What is epizeuxis? Here’s a quick and simple definition:
Epizeuxis is a figure of speech in which a word or phrase is repeated in immediate succession, with no intervening words. In the play Hamlet, when Hamlet responds to a question about what he's reading by saying "Words, words, words," that's an example of epizeuxis.
Some additional key details about epizeuxis:
Here's how to pronounce epizeuxis: ep-ee-zooks-is
There is some confusion, particularly on the Internet, about the relationship between epizeuxis and another figure of speech called diacope. A number of websites state that the two are the same thing, but that's incorrect. The two figures of speech are similar, and both involve the repetition of words or phrases, but they are not the same:
Epizeuxis appears most often in literature or drama when a character is speaking during an extreme situation. It is also appears regularly in speeches when orators are trying to make a strong point that will rally an audience.
In Act 5, Scene 3 of Shakespeare's King Lear, the character of King Lear raves in grief at the death of his daughter Cordelia. Just before fainting with grief, he says:
Never, never, never, never, never.
Lear's full line of repeated "nevers" suggests that he cannot see the meaning in anything anymore. Further, the emphasis on this meaninglessness created by the use of epizeuxis communicates the profound depths of Lear's despair.
In Joseph Conrad's Heart of Darkness, the narrator Marlow goes up the Congo in search of a mysterious ivory trader named Kurtz, who seems to Marlow like he may be more enlightened than the other greedy Europeans Marlow has encountered in the Belgian Congo (a part of Africa taken as a colony by Belgium in the 19th century). When Marlow finally finds Kurtz, though, it turns out that Kurtz has actually gone murderously insane, that his "englightened" views were in fact hollow. Still, Marlow is entranced by the magnetism and power of Kurtz, and still hopes to find in Kurtz some answer to the despair that Marlow feels about the darkness in men's hearts. So when Kurtz is dying, Marlow wants to hear Kurtz's last words. Those words are:
"The horror, the horror."
"The horror" stated just once might suggest that Kurtz is thinking of something personal to him. But the emphasis and terrible weariness emphasized by this use of epizeuxis communicates something deeper, that Kurtz is saying something universal: that there is no answer for Marlow, only despair, only horror.
In the essay "Where I Lived, and What I Lived For" in his book Walden, Henry David Thoreau writes the following passage:
Simplicity, simplicity, simplicity! I say, let your affairs be as two or three, and not a hundred or a thousand; instead of a million count half a dozen, and keep your accounts on your thumb nail.
Here the epizeuxis of the repeated "simplicity" highlights and hammers home just how important Thoreau believes simplicity to be as a human value. In the lines after his use of epizeuxis, Thoreau elaborates on what he means by "simplicity." But it is the repetition of simplicity that acts like a kind of drum or siren, making the reader stop and pay attention.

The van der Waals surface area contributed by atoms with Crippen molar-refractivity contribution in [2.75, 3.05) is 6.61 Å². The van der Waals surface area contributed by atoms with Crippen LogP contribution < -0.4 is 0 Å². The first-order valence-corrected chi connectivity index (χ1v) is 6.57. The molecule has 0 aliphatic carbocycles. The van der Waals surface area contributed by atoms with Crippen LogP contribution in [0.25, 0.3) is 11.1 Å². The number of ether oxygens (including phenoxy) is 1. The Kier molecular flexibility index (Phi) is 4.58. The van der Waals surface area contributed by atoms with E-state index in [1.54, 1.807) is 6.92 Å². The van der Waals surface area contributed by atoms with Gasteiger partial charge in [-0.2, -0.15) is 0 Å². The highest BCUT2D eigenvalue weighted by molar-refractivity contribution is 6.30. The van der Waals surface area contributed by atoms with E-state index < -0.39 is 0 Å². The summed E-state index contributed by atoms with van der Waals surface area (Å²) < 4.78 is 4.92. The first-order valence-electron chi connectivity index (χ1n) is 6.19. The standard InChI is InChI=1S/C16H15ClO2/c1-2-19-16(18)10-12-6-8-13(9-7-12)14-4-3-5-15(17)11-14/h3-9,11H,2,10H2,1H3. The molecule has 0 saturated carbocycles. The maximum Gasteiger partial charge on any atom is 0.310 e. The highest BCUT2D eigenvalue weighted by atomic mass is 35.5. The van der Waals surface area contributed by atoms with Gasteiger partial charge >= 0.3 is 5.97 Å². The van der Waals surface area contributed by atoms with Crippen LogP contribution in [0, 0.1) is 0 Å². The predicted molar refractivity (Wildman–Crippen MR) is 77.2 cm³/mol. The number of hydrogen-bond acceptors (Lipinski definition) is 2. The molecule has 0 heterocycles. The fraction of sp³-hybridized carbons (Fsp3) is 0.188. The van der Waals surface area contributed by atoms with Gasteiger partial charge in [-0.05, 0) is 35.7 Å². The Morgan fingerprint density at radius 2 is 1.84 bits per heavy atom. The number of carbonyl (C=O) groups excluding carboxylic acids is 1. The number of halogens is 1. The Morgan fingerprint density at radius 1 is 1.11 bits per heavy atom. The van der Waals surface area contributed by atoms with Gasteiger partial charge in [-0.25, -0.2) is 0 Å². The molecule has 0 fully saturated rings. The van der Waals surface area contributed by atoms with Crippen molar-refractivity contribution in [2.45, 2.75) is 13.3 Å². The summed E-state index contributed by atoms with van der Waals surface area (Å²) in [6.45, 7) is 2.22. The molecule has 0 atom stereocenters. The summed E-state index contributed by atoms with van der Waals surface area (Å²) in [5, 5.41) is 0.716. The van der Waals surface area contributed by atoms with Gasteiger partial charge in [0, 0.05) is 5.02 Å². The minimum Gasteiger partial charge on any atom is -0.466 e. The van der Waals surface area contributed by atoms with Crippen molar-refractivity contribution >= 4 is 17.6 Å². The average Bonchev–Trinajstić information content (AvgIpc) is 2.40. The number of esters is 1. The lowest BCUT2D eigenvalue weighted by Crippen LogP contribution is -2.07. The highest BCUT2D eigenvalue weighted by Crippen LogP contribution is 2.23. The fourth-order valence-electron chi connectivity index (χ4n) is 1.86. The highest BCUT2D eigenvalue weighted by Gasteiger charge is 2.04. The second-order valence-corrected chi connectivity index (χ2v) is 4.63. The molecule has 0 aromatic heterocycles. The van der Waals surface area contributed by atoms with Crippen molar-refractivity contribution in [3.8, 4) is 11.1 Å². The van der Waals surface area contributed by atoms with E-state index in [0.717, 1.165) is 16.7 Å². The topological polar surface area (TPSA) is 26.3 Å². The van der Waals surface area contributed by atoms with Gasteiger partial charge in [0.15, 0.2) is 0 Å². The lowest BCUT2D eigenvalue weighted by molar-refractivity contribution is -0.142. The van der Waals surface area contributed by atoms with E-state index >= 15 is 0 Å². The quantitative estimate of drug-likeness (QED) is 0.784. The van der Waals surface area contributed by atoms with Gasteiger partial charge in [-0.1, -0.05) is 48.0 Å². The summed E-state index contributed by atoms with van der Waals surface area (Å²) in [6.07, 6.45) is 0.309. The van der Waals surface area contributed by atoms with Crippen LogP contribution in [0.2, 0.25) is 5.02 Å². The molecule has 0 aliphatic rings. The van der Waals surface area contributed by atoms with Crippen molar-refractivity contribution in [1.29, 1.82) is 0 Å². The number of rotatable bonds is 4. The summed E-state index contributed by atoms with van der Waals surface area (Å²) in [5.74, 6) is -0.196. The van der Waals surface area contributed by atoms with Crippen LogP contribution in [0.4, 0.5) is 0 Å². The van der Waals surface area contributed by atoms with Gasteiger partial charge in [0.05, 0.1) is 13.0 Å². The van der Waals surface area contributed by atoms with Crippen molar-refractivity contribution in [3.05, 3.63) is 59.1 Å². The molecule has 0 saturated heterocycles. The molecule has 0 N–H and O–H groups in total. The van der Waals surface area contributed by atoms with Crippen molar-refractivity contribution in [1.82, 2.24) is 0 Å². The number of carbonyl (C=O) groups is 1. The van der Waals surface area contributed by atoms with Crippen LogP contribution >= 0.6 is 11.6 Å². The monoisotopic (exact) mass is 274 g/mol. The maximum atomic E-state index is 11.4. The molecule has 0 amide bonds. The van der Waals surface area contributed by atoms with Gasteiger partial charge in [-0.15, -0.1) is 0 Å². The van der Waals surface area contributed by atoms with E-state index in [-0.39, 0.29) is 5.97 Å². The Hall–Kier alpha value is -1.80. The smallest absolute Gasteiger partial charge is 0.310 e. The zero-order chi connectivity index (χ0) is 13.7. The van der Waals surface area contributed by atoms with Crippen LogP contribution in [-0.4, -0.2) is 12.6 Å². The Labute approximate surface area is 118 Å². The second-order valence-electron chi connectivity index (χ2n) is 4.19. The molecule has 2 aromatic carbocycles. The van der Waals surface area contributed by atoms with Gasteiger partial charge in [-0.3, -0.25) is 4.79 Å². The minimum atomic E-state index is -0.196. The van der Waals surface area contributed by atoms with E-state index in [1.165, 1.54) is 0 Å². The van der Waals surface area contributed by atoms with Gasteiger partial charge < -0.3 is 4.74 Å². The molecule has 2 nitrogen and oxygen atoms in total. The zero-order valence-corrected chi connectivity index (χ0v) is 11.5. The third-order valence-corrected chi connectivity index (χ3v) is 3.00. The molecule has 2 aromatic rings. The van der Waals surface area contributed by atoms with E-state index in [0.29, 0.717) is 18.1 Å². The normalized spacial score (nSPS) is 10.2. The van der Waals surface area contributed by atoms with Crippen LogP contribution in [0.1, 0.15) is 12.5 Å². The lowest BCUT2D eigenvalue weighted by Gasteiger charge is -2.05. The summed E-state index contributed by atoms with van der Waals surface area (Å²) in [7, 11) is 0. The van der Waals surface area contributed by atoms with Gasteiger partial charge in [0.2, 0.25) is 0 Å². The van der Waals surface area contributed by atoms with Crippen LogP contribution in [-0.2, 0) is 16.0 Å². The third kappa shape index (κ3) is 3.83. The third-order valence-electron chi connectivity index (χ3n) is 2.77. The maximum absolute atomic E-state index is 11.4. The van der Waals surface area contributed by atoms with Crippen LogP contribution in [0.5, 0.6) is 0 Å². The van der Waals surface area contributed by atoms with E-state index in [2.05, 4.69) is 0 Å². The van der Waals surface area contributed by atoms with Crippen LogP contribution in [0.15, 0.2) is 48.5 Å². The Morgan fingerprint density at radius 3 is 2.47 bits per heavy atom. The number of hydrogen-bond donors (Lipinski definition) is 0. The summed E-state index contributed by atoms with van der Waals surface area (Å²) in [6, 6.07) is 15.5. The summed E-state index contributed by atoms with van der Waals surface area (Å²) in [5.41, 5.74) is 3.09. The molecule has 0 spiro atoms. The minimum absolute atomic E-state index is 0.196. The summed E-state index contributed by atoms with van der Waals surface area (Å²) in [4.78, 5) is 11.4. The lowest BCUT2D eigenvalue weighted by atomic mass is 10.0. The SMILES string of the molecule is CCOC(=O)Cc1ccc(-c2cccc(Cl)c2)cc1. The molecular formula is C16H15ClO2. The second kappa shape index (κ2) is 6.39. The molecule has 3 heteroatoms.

In October of 1941, as England was fighting for its life against Germany during World War II, the English Prime Minister, Winston Churchill, delivered a speech meant to galvanize the English people so that they wouldn't give up in the face of German power. The following lines were part of the speech:
"Never give in — never, never, never, never, in nothing great or small, large or petty, never give in except to convictions of honour and good sense. Never yield to force; never yield to the apparently overwhelming might of the enemy."
Notice how the epizeuxis of "never, never, never, never" not only communicates a determination not to yield, but that the repetition itself is like an embodiment of that relentless determination. Also note that the repetition of "never give in" at the beginning of the first and second clauses of the first sentence is an example of another kind of figure of speech called anaphora. As this demonstrates, epizeuxis can, of course, be used in conjunction with other figures of speech.
In a 2001 speech in which he hoped to make the case for getting another term as prime minister of England, Tony Blair used epizeuxis to make very clear that his priority for his next term would be education:
If we are given a second term to serve this country, our mission will be the renewal of our public services. There is nothing more important to making Britain a fairer and stronger country.
Our top priority was, is and always will be education, education, education. To overcome decades of neglect and make Britain a learning society, developing the talents and raising the ambitions of all our young people.
Epizeuxis is not a subtle figure of speech. It's immediate repetition of the same word is more like a battering ram. Because of that, epizeuxis provides powerful, relentless emphasis. Writers can use this emphasis in different ways, though:
While epizeuxis is blunt and powerful, that blunt power is actually a reason that it should be used sparingly. Used too often, and it will make writing seem hysterical and over the top, and its power will be wasted.